Writing in The Guardian under the headline ‘Why I am no longer a European’ Max Hastings explains why, though he remains committed to the idea of Europe, he can no longer support the Constituion. His feelings, I think, represent a growing tendency of people throughout current and future members of the EU to support the ideal of European unity and integration but not necessarily the way in which it is currently being carried out.
It’s a grouping in which I would tentatively include myself and, I suspect, several of my colleagues here on AFOE. The problem comes, I think, from the fact that while there is a growing sense of a common European cultural identity, it’s in danger of being swamped by an overly techno-bureaucratic notion of integration being imposed from above. I’m planning a separate post on European cultural and national identities (hopefully it’ll be done before Christmas) so for now I’ll just look at the main points of Hastings’ article.
I think the sentiments of Hastings’ argument could be called ‘alter-European’ in the same way as campaigners against the current form of globalisation, though not the principle of it, now use the term ‘alter-globalist’ or ‘alter-globalisation’ to show they’re looking for an alternative way rather than an outright rejection.
Faith in Britain’s destiny in Europe has been at the core of my own convictions all my adult life. Yet, suddenly, I find myself hitting the buffers. I can no longer support the government’s case for signing up to the European constitution. This week, I join the referendum campaigners.
This does not, I hope, mean becoming a Eurosceptic. Britain’s economic relationship with the continent has been a huge and vital success for the past 30 years, and must continue to be so. I reject the Eurosceptic view that the US is our natural partner. If Europe, over the next generation or two, can forge a credible defence and foreign policy identity, then it is critical for Britain to be part of it.
Yet today, we are not being asked to work over 40 years towards a common defence and foreign policy. We are invited to endorse a European constitution that aspires to these things now. It seems self-evident that the rush towards integration, towards Brussels hegemony, is moving far faster than the plausibility of European institutions is growing. (emphasis added)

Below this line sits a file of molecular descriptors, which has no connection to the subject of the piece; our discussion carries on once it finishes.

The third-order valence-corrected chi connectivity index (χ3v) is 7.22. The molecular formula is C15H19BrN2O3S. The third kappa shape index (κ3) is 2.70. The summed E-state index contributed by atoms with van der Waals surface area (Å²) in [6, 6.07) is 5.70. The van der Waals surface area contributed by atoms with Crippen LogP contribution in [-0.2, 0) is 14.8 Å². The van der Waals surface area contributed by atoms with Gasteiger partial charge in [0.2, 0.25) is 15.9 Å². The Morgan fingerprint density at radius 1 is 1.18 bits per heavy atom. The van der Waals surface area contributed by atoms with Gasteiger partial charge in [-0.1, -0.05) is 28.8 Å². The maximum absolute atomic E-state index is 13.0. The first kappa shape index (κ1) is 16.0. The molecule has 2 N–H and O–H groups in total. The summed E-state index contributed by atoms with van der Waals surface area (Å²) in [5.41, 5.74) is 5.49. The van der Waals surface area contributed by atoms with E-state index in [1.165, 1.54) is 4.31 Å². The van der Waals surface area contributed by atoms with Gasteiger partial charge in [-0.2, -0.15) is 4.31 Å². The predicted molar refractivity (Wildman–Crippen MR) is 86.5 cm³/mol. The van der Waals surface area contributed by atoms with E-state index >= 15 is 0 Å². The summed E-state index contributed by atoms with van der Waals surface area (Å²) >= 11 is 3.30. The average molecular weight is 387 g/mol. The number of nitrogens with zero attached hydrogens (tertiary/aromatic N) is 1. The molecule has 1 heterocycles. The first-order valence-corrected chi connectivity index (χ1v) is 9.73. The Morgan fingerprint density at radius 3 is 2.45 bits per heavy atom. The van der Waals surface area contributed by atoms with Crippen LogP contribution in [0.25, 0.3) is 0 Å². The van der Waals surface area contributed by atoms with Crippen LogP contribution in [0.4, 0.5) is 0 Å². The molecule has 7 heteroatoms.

This, especially the last sentence, is the crux of Hastings’ argument, and the alter-European position – that while the aims are laudable and achievable, there is not currently the necessary level of belief in the institutions to carry out these aims.
‘Plausibility’ is a useful concept here – the idea that, at some point in the future, there will be that belief present, but that it is not plausible to assign that belief and expectation now. It’s the idea that Europe is trying to run before it can walk, or to stretch the athletic metaphor (possibly to breaking point) to believe that as it can run a competent 400 or 800 metre race that it can go straight to the marathon with no additional training. It’s not that it can’t be done, but that if you want to do it properly you have to be ready to do it. As Hastings writes:
Optimists, most of them in Downing Street, suggest that if the bureaucracies are formed, the substance will follow. There are no grounds to believe this.
The problem is that the bureaucracies have outweighed the substance and that while it’s laudable to look towards future possibilities and opportunities, it’s not necessary to try and dictate the form which the future will take.
As has been mentioned in many other posts here and elsewhere over the last few months, there’s no central point of reference for Europe whether you’re looking at it from externally or internally. The institution that’s meant to be the closest to the people – the European Parliament – is regularly ignored or bypassed by the Council of Ministers and the Commission, making people see Europe as a project of governments, of elites, not one of the people.
For me, the last straw was the publication last week of Gisela Stuart’s Fabian pamphlet, about her experience as the Labour party’s representative at the European convention. “Not once,” she wrote in a seminal passage of her brave and deeply impressive piece, “in the 16 months I spent on the convention did representatives question whether deeper integration is what the people of Europe want, whether it serves their best interests or whether it provides the best basis for a sustainable structure for an expanding union.”
These are damning words. This weekend’s EU summit was frustrated by a mere tactical dispute about voting weights. Yet more and more of us feel, like Stuart, that emotional faith in the concept of Europe can no longer blind us to the rational objections to the European constitution.
The key question, of course, is whether an alter-European camp can coalesce around a new vision of Europe, a positive example of the sort of Europe they (we?) want to see rather than a ‘I’m not sure what I want, but that’s not it’ position. A new vision for Europe should be something that comes from the bottom up rather than being imposed from the top down. The problem is, of course, finding that new vision and then finding a way to implement it.